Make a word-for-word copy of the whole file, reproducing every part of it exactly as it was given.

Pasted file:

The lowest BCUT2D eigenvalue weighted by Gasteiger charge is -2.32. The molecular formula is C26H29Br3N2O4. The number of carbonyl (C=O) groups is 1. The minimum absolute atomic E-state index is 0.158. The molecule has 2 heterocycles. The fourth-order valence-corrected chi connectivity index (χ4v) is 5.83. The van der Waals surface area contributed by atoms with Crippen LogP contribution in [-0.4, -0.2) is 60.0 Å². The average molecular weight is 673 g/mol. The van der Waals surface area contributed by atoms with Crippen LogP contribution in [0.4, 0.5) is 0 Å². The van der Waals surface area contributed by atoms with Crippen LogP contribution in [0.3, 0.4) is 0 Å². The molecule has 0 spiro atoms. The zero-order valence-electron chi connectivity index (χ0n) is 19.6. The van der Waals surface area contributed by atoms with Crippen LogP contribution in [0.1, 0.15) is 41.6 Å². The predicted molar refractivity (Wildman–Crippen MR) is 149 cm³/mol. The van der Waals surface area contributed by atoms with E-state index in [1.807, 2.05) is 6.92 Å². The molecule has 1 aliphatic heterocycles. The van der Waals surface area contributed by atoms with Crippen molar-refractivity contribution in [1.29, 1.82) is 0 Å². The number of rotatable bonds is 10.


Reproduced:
The lowest BCUT2D eigenvalue weighted by Gasteiger charge is -2.32. The molecular formula is C26H29Br3N2O4. The number of carbonyl (C=O) groups is 1. The minimum absolute atomic E-state index is 0.158. The molecule has 2 heterocycles. The fourth-order valence-corrected chi connectivity index (χ4v) is 5.83. The van der Waals surface area contributed by atoms with Crippen LogP contribution in [-0.4, -0.2) is 60.0 Å². The average molecular weight is 673 g/mol. The van der Waals surface area contributed by atoms with Crippen LogP contribution in [0.4, 0.5) is 0 Å². The van der Waals surface area contributed by atoms with Crippen LogP contribution in [0.3, 0.4) is 0 Å². The molecule has 0 spiro atoms. The zero-order valence-electron chi connectivity index (χ0n) is 19.6. The van der Waals surface area contributed by atoms with Crippen LogP contribution in [0.1, 0.15) is 41.6 Å². The predicted molar refractivity (Wildman–Crippen MR) is 149 cm³/mol. The van der Waals surface area contributed by atoms with E-state index in [1.807, 2.05) is 6.92 Å². The molecule has 1 aliphatic heterocycles. The van der Waals surface area contributed by atoms with Crippen molar-refractivity contribution in [1.29, 1.82) is 0 Å². The number of rotatable bonds is 10.